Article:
Nate Rott

Nathan Rott is a correspondent on NPR's National Desk, where he focuses on environment issues and the American West.

Based at NPR West in Culver City, California, Rott spends a lot of his time on the road, covering everything from breaking news stories like California's wildfires to in-depth issues like the management of endangered species and many points between.

Rott owes his start at NPR to two extraordinary young men he never met. As the first recipient of the Stone and Holt Weeks Fellowship in 2010, he aims to honor the memory of the two brothers by carrying on their legacy of making the world a better place.

A graduate of the University of Montana, Rott prefers to be outside at just about every hour of the day. Prior to working at NPR, he worked a variety of jobs including wildland firefighting, commercial fishing, children's theater teaching, and professional snow-shoveling for the United States Antarctic Program. Odds are, he's shoveled more snow than you.

Trina Jo Bradley squints down at a plate-sized paw print, pressed into a sheet of shallow snow.

She reaches down with fingers outstretched, hovering her palm over a sun-softened edge. Her hand barely covers a third of the track.

"That's a big old foot right there," she says, with a chuckle. "That's the one where you don't want to be like: 'Oh! There he is right there!"

Bradley, like many ranchers, applies a wry sense of humor to things that feel out of her control.

Shooting Bambi To Save Mother Nature

Jan 22, 2019

A lot of the funding for conservation in the U.S. has traditionally come from hunting. With the number of hunters is falling in the U.S., finding money to fund wildlife conservation is getting harder.

For more details, check out Nathan Rott's story here.

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In Tennessee, a wildland fire training academy was canceled. In California and the southeast U.S., forest cleanup and fuel mitigation projects, intended to reduce the risk of catastrophic wildfire, are being postponed. In Montana, a workshop designed to help forest managers better prepare communities for fire risk has been scuttled.

As the partial government shutdown stretches into its third week, becoming the longest shutdown in U.S. history, hundreds of thousands of federal workers remain furloughed.

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And now to the Department of the Interior. President Trump says he plans to name a new interior secretary this week. On Saturday, the president tweeted that Ryan Zinke would leave the post by the end of the year.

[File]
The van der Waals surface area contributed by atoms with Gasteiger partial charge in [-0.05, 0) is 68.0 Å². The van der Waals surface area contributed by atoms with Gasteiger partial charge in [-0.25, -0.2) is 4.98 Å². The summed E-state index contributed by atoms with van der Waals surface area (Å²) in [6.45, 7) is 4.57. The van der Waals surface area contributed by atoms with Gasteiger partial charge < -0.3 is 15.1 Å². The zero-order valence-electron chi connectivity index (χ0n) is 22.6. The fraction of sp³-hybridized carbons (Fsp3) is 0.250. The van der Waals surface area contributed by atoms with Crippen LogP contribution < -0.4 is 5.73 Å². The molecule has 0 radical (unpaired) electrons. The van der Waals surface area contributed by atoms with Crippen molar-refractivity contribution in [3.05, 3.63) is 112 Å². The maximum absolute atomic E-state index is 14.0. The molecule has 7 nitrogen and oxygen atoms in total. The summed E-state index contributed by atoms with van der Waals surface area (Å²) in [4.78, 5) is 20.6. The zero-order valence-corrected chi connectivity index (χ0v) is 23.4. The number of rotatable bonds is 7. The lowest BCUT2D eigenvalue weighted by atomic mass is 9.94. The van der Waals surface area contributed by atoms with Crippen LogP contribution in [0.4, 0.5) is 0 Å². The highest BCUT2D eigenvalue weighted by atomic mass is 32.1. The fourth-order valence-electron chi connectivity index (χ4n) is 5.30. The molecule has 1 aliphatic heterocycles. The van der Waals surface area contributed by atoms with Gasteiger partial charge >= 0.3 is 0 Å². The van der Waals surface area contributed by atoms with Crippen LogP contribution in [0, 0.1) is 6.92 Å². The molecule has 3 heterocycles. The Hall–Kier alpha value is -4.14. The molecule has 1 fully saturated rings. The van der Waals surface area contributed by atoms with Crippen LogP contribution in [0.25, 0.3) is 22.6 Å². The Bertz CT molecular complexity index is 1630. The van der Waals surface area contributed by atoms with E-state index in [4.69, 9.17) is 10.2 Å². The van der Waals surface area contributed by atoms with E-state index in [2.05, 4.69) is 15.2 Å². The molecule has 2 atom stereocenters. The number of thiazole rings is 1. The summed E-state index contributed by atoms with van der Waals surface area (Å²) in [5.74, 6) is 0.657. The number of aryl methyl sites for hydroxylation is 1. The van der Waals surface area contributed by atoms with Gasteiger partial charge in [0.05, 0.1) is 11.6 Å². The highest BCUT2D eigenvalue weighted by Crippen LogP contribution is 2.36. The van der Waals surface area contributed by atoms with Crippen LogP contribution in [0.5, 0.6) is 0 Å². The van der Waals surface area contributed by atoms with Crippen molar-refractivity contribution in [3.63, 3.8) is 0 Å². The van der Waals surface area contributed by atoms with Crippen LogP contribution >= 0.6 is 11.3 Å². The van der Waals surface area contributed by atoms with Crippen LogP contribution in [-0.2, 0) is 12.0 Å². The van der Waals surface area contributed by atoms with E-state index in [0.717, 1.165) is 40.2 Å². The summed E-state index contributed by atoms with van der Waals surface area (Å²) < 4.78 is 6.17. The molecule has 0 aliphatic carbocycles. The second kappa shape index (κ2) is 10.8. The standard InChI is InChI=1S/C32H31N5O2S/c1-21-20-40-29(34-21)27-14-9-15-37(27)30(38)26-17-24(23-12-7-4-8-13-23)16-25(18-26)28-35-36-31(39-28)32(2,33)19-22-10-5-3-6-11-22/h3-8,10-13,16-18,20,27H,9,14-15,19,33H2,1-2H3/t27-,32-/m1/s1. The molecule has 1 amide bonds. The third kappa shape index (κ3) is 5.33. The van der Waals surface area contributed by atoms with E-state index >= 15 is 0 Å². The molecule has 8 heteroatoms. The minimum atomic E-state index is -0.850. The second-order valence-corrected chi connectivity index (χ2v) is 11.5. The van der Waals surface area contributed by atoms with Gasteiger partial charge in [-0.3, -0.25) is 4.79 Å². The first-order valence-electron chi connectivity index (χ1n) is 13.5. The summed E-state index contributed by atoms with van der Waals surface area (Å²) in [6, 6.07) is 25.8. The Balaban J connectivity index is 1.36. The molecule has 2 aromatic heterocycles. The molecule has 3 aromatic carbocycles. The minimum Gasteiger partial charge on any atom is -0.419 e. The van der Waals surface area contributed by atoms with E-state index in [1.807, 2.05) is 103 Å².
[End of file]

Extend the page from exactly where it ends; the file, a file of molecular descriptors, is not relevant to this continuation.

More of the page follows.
Updated at 6:40 p.m. ET

Ryan Zinke is out as secretary of the interior.

Zinke will be leaving the Trump administration at the end of the year; his successor is expected to be announced next week.

On Saturday morning, President Trump tweeted that Zinke is leaving after serving for almost two years. He said Zinke has accomplished much during his tenure and thanked him for his service.

Updated at 4:53 p.m. ET

Vast amounts of wetlands and thousands of miles of U.S. waterways would no longer be federally protected by the Clean Water Act under a new proposal by the Trump administration.

The proposal, announced Tuesday at the Environmental Protection Agency, would change the EPA's definition of "waters of the United States," or WOTUS, limiting the types of waterways that fall under federal protection to major waterways, their tributaries, adjacent wetlands and a few other categories.

The Trump administration has released plans to lift or alter habitat protections for the greater sage grouse across millions of acres of Western land.

About 150 steps from John Imperato's Southern California home, pavement gives way to an ever-shrinking stretch of soft sand.

Imperato lives in Del Mar, a small, affluent town just north of San Diego. He spent his life savings to live here. He wanted to raise his son like he grew up, withing walking distance of the sea.

Del Mar is a picturesque place; its name means "of the sea," in Spanish.

That's becoming increasingly true.

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The Trump administration says it is changing a U.S. asylum rule. A big question is whether that rule change is within the law.

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We're learning more about the man who allegedly killed 12 people at a bar in Thousand Oaks, Calif. The victims include a sheriff's deputy who responded to the scene. The suspect, Ian David Long, is also dead. NPR's Nate Rott has been on the scene for the past couple of hours.

The environment is not typically a top issue for American voters.

But this has not been a typical year.

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